Living Wage Series - Austria - December 2018 - In Euro, per Month

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You are looking at an archive page of WageIndicator Living Wages. This data is not comparable with recent data provided by WageIndicator. This is due to revised data cleaning procedures adopted by WageIndicator and the impact of the Covid-19 pandemic on the cost of living globally. Moreover, the national data shown does not reflect the regional data that is used for Living Wage implementation.

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The Living Wage is based on the concept that work should provide an adequate income to cover the necessary living costs of a family. WageIndicator uses prices from the Cost of Living Survey to calculate Living Wage in more than 60 countries. The Living Wage is an approximate income needed to meet a family’s basic needs including food, housing, transport, health, education, tax deductions and other necessities.

The following table summarises the varying expenditure and income needs for the three commonly occurring family household compositions.

Expenditure and Living Wage calculation (monthly rates in Euro)

  Typical family Standard family Single-adult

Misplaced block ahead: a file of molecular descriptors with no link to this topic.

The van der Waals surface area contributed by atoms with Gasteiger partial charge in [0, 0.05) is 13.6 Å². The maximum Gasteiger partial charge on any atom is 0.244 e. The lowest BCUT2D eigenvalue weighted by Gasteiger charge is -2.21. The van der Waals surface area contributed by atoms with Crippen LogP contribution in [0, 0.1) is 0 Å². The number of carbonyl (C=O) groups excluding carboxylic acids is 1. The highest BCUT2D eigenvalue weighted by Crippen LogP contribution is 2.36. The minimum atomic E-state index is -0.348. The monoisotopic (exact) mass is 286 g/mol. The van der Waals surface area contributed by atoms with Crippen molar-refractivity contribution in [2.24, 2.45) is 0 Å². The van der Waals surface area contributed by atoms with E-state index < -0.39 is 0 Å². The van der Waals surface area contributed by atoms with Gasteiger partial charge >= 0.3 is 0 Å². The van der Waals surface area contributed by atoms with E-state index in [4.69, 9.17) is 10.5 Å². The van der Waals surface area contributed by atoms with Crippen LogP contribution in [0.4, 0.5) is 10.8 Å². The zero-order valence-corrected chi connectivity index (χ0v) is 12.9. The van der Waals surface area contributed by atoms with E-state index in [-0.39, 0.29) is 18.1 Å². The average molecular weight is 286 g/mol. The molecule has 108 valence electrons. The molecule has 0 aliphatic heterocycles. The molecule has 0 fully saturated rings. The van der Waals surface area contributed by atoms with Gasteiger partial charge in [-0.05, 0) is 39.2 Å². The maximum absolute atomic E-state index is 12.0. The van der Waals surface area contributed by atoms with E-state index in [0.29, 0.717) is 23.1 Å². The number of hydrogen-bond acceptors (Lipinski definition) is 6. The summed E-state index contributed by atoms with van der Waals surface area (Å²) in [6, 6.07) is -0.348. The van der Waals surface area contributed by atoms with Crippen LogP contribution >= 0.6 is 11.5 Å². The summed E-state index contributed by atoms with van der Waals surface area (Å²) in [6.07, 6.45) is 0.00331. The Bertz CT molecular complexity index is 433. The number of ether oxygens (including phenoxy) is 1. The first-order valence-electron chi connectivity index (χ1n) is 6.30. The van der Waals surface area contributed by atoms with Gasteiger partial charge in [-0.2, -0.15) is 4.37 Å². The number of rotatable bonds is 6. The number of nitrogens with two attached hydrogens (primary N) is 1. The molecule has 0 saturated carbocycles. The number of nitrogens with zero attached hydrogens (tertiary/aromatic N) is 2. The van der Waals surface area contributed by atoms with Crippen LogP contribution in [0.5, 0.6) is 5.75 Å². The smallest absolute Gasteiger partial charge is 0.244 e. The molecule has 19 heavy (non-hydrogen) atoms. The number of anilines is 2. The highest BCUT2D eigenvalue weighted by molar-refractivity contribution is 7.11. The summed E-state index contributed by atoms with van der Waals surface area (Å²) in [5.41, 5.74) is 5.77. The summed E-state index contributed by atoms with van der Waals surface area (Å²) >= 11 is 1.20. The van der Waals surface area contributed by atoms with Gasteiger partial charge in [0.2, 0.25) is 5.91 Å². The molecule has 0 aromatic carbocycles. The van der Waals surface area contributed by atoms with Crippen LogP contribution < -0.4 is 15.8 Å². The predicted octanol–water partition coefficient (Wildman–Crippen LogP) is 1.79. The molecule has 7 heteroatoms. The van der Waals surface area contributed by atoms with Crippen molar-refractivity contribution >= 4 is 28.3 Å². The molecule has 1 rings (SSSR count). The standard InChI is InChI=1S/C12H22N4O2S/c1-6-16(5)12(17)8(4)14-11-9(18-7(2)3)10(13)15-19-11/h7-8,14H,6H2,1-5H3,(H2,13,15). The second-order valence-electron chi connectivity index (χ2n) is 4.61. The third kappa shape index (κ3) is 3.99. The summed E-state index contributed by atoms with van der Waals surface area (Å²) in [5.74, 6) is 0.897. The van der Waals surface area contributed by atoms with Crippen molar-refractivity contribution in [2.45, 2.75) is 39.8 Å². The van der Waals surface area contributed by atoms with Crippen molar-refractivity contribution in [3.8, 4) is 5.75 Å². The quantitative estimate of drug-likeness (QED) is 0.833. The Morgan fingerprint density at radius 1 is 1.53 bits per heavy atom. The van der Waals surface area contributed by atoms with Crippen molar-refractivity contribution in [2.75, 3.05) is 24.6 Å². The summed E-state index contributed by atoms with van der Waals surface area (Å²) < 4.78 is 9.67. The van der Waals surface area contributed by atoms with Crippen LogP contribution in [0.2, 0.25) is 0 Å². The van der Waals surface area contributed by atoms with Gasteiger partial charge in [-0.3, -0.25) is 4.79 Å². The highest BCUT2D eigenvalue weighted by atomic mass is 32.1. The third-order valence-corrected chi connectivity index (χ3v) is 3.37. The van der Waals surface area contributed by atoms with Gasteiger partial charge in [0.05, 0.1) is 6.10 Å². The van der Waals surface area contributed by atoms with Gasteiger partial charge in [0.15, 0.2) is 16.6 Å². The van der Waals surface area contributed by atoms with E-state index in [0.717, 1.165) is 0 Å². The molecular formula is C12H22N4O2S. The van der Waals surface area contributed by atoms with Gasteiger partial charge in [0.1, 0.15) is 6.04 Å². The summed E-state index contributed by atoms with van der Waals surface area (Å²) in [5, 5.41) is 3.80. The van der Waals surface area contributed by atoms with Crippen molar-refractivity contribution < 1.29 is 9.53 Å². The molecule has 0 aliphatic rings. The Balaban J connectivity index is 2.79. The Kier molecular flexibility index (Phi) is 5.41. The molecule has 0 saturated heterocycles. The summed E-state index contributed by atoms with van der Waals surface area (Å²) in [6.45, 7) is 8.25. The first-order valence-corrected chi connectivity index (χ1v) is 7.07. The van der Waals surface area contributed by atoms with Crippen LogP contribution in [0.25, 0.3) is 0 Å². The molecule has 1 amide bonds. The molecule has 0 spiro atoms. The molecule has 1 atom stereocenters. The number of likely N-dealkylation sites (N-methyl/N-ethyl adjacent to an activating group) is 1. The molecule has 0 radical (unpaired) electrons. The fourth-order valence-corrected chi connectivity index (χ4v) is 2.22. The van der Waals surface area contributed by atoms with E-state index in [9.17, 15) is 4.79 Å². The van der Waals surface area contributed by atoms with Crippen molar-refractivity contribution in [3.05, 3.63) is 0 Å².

from-to from-to from-to
Food 495-635 570-725 140-180
Housing 780-925 780-925 400-470
Transport 61-88 61-88 30-44
Health 33-76 33-76 8-19
Education 28-85 28-85 0
Other costs 70-90 74-95 29-36
Total Expenditure 1467-1899 1546-1994 607-749
Net Living Wage 917-1187 859-1108 607-749
Gross Living Wage 1250-1620 1170-1510 825-1020

Note: For more details see Living Wage FAQ.


Family Living Wages (monthly rates in Euro)

There is not a single answer to what is the adequate cost of living. The result is complex, as the cost of living varies by household composition, location, and employment pattern. The following table presents the Living Wage estimates for a set of most common family household compositions and under different assumptions about working hours.

Typical family (two parents + 1.5 children, 1.6 working) 1250-1620
Standard family (two parents + 2 children, 1.8 working) 1170-1510
Two parents and two children, 2 working 1050-1360
Two parents and two children, 1.5 working 1400-1810
Two parents and two children, 1 working 2110-2710
Two parents and three children, 1.6 working 1440-1860
Two parents and four children, 1.6 working 1570-2020
Single-adult without children, 1 working 825-1020

Note: Results in the table are rounded.